*Takes the copy out of the trash can.*
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Postby Kenmoria » Thu Nov 29, 2018 10:24 am

Kowani wrote:Ambassador Nego drops his copy of the proposal in a nearby trash can. "Well, ambassador. I'd vote, If I could fucking read what I was voting on." "But, since I can't, no vote for you."

“The proposal is fine; I don’t understand the amount of rage at what is now a fairly sensible proposal to address a quite complex topic. The WA shouldn’t be prohibited from addressing specialist problems that the layperson can’t fully understand, that is why politicians and ambassadors exist - to inform the populace of what a law actually does.

If any of the vocabulary in the proposal isn’t known to a delagation, a simple search online should suffice, and a dictionary for anyone who doesn’t have access to the prior resource. Furthermore, it’s possible to work out rather accurately what this proposal without knowing what half the words mean, solely from context.”
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Postby Separatist Peoples » Thu Nov 29, 2018 1:27 pm

Kowani wrote:Ambassador Nego drops his copy of the proposal in a nearby trash can. "Well, ambassador. I'd vote, If I could fucking read what I was voting on." "But, since I can't, no vote for you."

OOC: The growing strain of anti-intellectualism in the GA is worrisome.

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Wallenburg
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Postby Wallenburg » Thu Nov 29, 2018 2:07 pm

Separatist Peoples wrote:
Kowani wrote:Ambassador Nego drops his copy of the proposal in a nearby trash can. "Well, ambassador. I'd vote, If I could fucking read what I was voting on." "But, since I can't, no vote for you."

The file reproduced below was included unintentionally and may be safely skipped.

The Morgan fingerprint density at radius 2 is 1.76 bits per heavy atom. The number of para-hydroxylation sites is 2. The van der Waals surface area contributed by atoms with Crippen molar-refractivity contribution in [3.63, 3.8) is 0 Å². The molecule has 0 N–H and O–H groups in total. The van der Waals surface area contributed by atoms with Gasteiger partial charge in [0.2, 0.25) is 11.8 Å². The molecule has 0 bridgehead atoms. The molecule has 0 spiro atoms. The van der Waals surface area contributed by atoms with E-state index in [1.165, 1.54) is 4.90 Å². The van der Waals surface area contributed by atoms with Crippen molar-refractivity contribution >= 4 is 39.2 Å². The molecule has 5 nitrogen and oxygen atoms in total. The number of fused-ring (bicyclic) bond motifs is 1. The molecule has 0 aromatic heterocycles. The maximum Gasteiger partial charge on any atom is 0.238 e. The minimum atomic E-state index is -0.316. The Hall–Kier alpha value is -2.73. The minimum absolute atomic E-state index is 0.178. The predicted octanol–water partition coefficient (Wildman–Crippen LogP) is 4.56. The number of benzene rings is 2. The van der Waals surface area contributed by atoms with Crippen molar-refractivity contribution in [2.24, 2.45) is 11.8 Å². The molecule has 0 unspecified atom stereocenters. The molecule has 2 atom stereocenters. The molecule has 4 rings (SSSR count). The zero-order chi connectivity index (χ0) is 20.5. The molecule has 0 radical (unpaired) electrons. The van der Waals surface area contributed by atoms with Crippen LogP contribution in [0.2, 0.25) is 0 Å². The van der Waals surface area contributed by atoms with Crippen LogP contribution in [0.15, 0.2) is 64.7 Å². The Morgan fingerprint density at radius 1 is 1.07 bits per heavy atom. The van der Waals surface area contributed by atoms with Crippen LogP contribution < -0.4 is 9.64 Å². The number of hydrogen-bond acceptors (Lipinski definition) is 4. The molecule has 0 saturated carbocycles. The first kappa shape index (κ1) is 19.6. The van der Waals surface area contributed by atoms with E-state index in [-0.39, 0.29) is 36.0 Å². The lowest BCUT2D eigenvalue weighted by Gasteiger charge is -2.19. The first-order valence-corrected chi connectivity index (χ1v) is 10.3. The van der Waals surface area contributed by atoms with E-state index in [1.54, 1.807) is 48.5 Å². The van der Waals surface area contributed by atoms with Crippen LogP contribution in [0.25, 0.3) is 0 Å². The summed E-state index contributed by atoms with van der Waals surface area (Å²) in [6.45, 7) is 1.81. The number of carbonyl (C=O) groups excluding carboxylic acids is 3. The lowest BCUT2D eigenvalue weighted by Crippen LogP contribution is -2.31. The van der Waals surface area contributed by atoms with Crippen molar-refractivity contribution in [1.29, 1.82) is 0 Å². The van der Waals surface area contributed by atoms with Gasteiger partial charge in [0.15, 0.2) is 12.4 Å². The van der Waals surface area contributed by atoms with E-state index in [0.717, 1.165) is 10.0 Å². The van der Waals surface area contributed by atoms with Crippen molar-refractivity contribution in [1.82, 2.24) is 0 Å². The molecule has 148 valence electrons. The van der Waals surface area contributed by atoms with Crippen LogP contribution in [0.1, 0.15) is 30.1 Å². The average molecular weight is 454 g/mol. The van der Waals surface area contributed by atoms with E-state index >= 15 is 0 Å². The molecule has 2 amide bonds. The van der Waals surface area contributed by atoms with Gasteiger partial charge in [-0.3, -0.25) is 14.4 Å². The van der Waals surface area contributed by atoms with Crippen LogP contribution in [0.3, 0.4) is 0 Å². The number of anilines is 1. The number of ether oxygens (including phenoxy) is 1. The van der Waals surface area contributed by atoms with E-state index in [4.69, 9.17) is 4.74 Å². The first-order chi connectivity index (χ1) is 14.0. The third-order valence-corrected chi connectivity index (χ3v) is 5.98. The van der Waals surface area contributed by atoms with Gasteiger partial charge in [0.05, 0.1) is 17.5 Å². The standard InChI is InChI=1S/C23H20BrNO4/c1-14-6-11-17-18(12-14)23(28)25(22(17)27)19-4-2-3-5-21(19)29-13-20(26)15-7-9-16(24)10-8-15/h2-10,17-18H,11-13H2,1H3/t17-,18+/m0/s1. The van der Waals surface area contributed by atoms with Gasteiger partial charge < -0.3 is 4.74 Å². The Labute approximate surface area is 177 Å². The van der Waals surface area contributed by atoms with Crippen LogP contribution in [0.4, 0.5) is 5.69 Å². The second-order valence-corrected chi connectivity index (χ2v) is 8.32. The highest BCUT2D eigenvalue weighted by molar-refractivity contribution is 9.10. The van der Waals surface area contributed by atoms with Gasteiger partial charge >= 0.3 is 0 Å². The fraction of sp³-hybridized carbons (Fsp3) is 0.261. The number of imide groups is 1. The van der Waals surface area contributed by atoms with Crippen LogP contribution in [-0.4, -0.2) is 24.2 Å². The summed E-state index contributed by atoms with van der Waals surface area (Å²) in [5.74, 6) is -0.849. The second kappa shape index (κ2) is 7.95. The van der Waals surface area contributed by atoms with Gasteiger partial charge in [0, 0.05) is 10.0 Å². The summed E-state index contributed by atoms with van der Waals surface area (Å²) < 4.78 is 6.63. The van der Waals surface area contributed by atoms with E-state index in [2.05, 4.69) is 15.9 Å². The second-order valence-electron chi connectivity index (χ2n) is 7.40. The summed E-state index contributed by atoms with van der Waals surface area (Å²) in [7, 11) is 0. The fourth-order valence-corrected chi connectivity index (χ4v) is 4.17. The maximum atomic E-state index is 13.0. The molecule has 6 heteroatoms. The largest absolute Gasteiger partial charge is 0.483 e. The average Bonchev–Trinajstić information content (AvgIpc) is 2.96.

OOC: The growing strain of anti-intellectualism in the GA is worrisome.

OOC: Nobody should have to spend a year taking university courses in economics to understand what this proposal says.
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Separatist Peoples
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Postby Separatist Peoples » Thu Nov 29, 2018 3:30 pm

Wallenburg wrote:
Separatist Peoples wrote:OOC: The growing strain of anti-intellectualism in the GA is worrisome.

OOC: Nobody should have to spend a year taking university courses in economics to understand what this proposal says.

Ooc: I've never taken an econ course at any level. I understand it fine. Either I'm uncommonly intelligent, or it isn't that hard

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Wallenburg
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Postby Wallenburg » Thu Nov 29, 2018 3:36 pm

Separatist Peoples wrote:
Wallenburg wrote:OOC: Nobody should have to spend a year taking university courses in economics to understand what this proposal says.

Ooc: I've never taken an econ course at any level. I understand it fine. Either I'm uncommonly intelligent, or it isn't that hard

OOC: Seeing as people are not born with an innate knowledge of economic jargon and theory, I find that incredibly hard to believe.
PROFESSIONAL CRITIC OF ALL THINGS GENSEC
There never has been, nor will there ever be, such thing as a wallenburger.
grestin went through the MKULTRA program and he has more of a free will than wallenburg does - Imperial Idaho